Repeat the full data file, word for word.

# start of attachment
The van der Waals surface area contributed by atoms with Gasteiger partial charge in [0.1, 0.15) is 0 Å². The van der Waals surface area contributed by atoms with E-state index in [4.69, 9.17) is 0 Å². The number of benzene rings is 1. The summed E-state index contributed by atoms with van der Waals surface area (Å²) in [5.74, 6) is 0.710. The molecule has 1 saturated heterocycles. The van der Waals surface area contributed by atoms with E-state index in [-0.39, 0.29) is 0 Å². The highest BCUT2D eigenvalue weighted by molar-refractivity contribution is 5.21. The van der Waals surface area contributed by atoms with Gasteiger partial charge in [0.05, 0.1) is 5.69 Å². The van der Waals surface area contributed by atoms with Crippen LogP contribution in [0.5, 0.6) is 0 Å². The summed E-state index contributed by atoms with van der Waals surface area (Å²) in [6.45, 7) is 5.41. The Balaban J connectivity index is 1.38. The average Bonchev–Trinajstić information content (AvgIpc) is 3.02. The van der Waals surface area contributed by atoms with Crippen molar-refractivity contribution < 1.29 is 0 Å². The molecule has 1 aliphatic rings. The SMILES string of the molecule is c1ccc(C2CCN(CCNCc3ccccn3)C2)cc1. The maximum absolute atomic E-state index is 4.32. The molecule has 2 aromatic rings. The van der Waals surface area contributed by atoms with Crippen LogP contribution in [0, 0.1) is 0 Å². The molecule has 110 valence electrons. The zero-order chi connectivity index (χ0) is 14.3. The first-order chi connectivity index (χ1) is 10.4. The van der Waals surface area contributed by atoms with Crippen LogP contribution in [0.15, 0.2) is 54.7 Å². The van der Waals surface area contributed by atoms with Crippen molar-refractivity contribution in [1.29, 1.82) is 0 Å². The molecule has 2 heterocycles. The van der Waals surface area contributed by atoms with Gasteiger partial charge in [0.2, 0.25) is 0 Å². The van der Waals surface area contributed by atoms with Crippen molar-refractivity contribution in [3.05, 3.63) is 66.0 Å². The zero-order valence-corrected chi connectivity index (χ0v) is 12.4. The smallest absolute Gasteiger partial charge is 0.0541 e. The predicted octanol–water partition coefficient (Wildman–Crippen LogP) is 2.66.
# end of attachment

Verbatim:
The van der Waals surface area contributed by atoms with Gasteiger partial charge in [0.1, 0.15) is 0 Å². The van der Waals surface area contributed by atoms with E-state index in [4.69, 9.17) is 0 Å². The number of benzene rings is 1. The summed E-state index contributed by atoms with van der Waals surface area (Å²) in [5.74, 6) is 0.710. The molecule has 1 saturated heterocycles. The van der Waals surface area contributed by atoms with E-state index in [-0.39, 0.29) is 0 Å². The highest BCUT2D eigenvalue weighted by molar-refractivity contribution is 5.21. The van der Waals surface area contributed by atoms with Gasteiger partial charge in [0.05, 0.1) is 5.69 Å². The van der Waals surface area contributed by atoms with Crippen LogP contribution in [0.5, 0.6) is 0 Å². The summed E-state index contributed by atoms with van der Waals surface area (Å²) in [6.45, 7) is 5.41. The Balaban J connectivity index is 1.38. The average Bonchev–Trinajstić information content (AvgIpc) is 3.02. The van der Waals surface area contributed by atoms with Crippen molar-refractivity contribution < 1.29 is 0 Å². The molecule has 1 aliphatic rings. The SMILES string of the molecule is c1ccc(C2CCN(CCNCc3ccccn3)C2)cc1. The maximum absolute atomic E-state index is 4.32. The molecule has 2 aromatic rings. The van der Waals surface area contributed by atoms with Crippen LogP contribution in [0, 0.1) is 0 Å². The molecule has 110 valence electrons. The zero-order chi connectivity index (χ0) is 14.3. The first-order chi connectivity index (χ1) is 10.4. The van der Waals surface area contributed by atoms with Crippen LogP contribution in [0.15, 0.2) is 54.7 Å². The van der Waals surface area contributed by atoms with Crippen molar-refractivity contribution in [1.29, 1.82) is 0 Å². The molecule has 2 heterocycles. The van der Waals surface area contributed by atoms with Gasteiger partial charge in [0.2, 0.25) is 0 Å². The van der Waals surface area contributed by atoms with Crippen molar-refractivity contribution in [3.05, 3.63) is 66.0 Å². The zero-order valence-corrected chi connectivity index (χ0v) is 12.4. The smallest absolute Gasteiger partial charge is 0.0541 e. The predicted octanol–water partition coefficient (Wildman–Crippen LogP) is 2.66.